“Being a law clerk does not make one a prosecutor. While he may think it’s ok to exaggerate his credentials for television viewers, a judicial candidate should not engage in such puffery as it is not becoming of the position Superior Court Judge.”

A fourth member of the county’s trial bench asserts that a lawyer who, as a certified law student, undertook some prosecution work is “[a]bsolutely unequivocally NOT a former prosecutor.”

Prosecutor Utters Criticisms

Los Angeles Deputy District Attorney Manuel Alejandro Almada is a candidate for a different Los Angeles Superior Court seat: No. 150. He was a certified law student who worked in the Long Beach Office of City Prosecutor.

He rejects the notion that someone who has served in the role of a certified law student could legitimately claim to have been a prosecutor. Almada says:

“You’re not a prosecutor. I’m sorry. It’s just not true.”

Almada—who performed administrative chores for the Orange County District Attorney’s Office earlier, before he became a “certified” law student, allowed to make court appearances—says of his experience in Long Beach:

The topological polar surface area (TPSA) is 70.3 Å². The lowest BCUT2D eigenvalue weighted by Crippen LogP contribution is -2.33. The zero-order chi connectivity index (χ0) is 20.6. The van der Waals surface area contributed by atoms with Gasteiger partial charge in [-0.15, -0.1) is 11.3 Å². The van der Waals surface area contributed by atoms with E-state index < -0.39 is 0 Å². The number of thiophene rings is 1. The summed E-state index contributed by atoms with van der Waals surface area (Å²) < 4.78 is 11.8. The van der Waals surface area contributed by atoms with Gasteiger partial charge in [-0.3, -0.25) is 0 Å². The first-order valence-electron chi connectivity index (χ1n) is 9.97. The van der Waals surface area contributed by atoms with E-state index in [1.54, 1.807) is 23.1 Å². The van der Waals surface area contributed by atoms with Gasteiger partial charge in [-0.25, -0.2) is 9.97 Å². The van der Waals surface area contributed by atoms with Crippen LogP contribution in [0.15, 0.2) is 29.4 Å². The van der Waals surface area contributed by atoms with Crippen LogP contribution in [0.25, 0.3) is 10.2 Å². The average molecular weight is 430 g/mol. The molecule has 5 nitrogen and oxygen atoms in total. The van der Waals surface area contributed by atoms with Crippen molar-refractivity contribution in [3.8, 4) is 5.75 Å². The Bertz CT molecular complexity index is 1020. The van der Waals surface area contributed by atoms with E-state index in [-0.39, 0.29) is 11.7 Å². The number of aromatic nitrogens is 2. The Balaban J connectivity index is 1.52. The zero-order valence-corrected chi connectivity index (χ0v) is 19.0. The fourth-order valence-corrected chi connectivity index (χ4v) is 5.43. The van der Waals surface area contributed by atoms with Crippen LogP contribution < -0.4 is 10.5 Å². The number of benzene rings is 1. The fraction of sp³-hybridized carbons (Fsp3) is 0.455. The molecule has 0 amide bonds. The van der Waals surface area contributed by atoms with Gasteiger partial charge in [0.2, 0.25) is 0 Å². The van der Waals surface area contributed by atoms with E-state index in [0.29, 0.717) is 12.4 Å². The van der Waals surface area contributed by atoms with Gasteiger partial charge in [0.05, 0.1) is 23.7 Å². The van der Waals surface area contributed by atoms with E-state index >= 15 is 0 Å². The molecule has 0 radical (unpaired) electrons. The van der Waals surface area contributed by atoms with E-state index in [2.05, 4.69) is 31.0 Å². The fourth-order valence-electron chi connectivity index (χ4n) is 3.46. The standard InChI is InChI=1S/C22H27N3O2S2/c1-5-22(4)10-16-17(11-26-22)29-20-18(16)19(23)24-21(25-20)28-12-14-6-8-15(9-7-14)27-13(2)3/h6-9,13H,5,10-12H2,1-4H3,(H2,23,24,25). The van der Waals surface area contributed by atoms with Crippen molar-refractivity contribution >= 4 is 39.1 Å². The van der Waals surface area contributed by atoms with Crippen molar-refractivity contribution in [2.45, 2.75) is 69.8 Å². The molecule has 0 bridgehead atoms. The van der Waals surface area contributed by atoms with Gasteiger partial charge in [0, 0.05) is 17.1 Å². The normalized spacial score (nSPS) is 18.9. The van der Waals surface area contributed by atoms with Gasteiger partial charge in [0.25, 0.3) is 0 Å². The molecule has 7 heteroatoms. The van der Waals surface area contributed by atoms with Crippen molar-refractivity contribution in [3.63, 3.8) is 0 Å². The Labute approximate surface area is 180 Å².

“I was in Traffic Court, arguing certain cases….

“I was not a prosecutor. I was helping, I was learning….

“I was trying to put into practice what I was learning in school, in the field.”

Almada continues:

“Now, fast forward to what I do now. I’m a prosecutor, and it’s very, very different when you’re in the driver’s seat and when you’re actually directing so many critically important decisions, in so many ways.”

Slaten’s Resume

Did Slaten submit to Fox, CNN, and other news outlets that have utilized his services, a CV that states he was employed by the Los Angeles County District Attorney’s Office?

Slaten says in an email:

“My CV was always presented to media outlets in ‘bio’ form.

“Several versions were submitted over the years but they were substantially similar.”

He attaches a resume saying that it “is one I found from February 2015.” This particular one specifies:

“Mr. Slaten clerked for the Los Angeles District Attorney’s (DA’s) office and was involved in a multitude of cases as a volunteer prosecutor.”

Though not mentioning that he was a law student at the time, it discloses that he acted as a “volunteer prosecutor.” However, other Slaten “bios” have appeared on the Internet which do not make that clear, and the bios seem to have emanated from him. is a website where lawyers and firms can post their profiles. Recently found there and elsewhere ( is this: